The Economics of International Development
There are many who believe that the record of foreign aid is at best patchy and that it may do a great deal of harm. Aid is certainly neither a necessary or sufficient condition for development. Many countries have developed with very little or no foreign aid (especially in Asia). Other countries, such as Zambia, have received huge amounts of foreign aid and yet have stagnated. Other large aid recipients have become poorer.
There are downsides to foreign aid. Aid might actually encourage the kind of poor governance that can lead to disastrous economic, social and political outcomes. Aid can also undermine the relationship between a government and its peoples because the government does not need to turn to an electorate to raise taxes to fund spending.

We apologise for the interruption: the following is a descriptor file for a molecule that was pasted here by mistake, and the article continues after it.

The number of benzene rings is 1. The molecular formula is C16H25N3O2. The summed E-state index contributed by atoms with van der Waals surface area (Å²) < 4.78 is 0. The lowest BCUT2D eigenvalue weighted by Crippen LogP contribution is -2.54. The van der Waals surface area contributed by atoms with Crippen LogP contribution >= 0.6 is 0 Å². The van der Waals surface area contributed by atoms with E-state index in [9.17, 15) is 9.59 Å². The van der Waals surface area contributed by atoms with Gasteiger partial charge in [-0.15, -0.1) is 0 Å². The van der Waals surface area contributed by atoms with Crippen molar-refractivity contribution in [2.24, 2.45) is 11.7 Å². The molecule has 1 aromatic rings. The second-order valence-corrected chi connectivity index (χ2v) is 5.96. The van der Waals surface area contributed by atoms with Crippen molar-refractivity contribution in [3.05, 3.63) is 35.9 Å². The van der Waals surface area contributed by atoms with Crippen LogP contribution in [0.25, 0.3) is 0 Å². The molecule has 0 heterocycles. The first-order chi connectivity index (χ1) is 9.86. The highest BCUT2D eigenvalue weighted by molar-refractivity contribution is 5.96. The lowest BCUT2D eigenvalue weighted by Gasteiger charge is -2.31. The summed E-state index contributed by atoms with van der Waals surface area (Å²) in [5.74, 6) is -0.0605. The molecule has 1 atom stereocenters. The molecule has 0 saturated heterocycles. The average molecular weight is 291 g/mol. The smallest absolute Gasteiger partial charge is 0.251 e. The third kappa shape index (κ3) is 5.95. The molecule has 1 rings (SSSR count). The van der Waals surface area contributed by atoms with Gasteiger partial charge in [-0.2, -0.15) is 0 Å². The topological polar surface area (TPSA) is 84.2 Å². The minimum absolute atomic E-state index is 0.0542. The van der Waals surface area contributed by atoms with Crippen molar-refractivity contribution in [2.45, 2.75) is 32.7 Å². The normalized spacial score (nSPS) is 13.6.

This is the root of the problem. Foreign aid involves planners trying to find technical solutions to a country’s underdevelopment. The same plans that have been wheeled out time and time again for decades have demonstrably failed. What is needed instead is the promotion of human rights to allow people to be responsible for their own development, and the promotion of human rights to allow people to be responsible for their own development.